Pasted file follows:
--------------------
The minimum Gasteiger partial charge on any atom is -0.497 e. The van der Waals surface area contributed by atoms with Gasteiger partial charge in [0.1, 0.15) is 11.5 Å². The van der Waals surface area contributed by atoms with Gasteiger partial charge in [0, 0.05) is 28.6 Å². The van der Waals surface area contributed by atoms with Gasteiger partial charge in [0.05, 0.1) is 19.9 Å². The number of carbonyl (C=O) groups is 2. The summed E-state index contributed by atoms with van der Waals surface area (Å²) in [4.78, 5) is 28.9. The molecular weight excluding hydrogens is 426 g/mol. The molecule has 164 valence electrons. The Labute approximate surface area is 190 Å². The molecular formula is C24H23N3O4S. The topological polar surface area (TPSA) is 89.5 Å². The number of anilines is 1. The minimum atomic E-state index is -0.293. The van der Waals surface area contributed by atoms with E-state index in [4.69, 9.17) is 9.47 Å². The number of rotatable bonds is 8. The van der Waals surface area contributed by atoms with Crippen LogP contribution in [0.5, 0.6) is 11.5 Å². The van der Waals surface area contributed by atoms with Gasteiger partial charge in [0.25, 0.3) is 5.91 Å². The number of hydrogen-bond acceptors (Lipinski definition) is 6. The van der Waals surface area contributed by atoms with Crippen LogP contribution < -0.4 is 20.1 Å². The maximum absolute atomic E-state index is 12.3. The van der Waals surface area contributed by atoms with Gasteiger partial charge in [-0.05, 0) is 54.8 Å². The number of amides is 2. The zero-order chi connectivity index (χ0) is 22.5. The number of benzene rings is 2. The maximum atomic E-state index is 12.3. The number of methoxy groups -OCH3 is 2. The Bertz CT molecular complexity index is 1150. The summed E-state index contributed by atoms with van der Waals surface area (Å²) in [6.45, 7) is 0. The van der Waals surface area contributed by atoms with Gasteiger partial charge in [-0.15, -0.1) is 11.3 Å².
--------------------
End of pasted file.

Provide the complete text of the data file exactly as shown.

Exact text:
The minimum Gasteiger partial charge on any atom is -0.497 e. The van der Waals surface area contributed by atoms with Gasteiger partial charge in [0.1, 0.15) is 11.5 Å². The van der Waals surface area contributed by atoms with Gasteiger partial charge in [0, 0.05) is 28.6 Å². The van der Waals surface area contributed by atoms with Gasteiger partial charge in [0.05, 0.1) is 19.9 Å². The number of carbonyl (C=O) groups is 2. The summed E-state index contributed by atoms with van der Waals surface area (Å²) in [4.78, 5) is 28.9. The molecular weight excluding hydrogens is 426 g/mol. The molecule has 164 valence electrons. The Labute approximate surface area is 190 Å². The molecular formula is C24H23N3O4S. The topological polar surface area (TPSA) is 89.5 Å². The number of anilines is 1. The minimum atomic E-state index is -0.293. The van der Waals surface area contributed by atoms with E-state index in [4.69, 9.17) is 9.47 Å². The number of rotatable bonds is 8. The van der Waals surface area contributed by atoms with Crippen LogP contribution in [0.5, 0.6) is 11.5 Å². The van der Waals surface area contributed by atoms with Gasteiger partial charge in [0.25, 0.3) is 5.91 Å². The number of hydrogen-bond acceptors (Lipinski definition) is 6. The van der Waals surface area contributed by atoms with Crippen LogP contribution < -0.4 is 20.1 Å². The maximum absolute atomic E-state index is 12.3. The van der Waals surface area contributed by atoms with Gasteiger partial charge in [-0.05, 0) is 54.8 Å². The number of amides is 2. The zero-order chi connectivity index (χ0) is 22.5. The number of benzene rings is 2. The maximum atomic E-state index is 12.3. The number of methoxy groups -OCH3 is 2. The Bertz CT molecular complexity index is 1150. The summed E-state index contributed by atoms with van der Waals surface area (Å²) in [6.45, 7) is 0. The van der Waals surface area contributed by atoms with Gasteiger partial charge in [-0.15, -0.1) is 11.3 Å².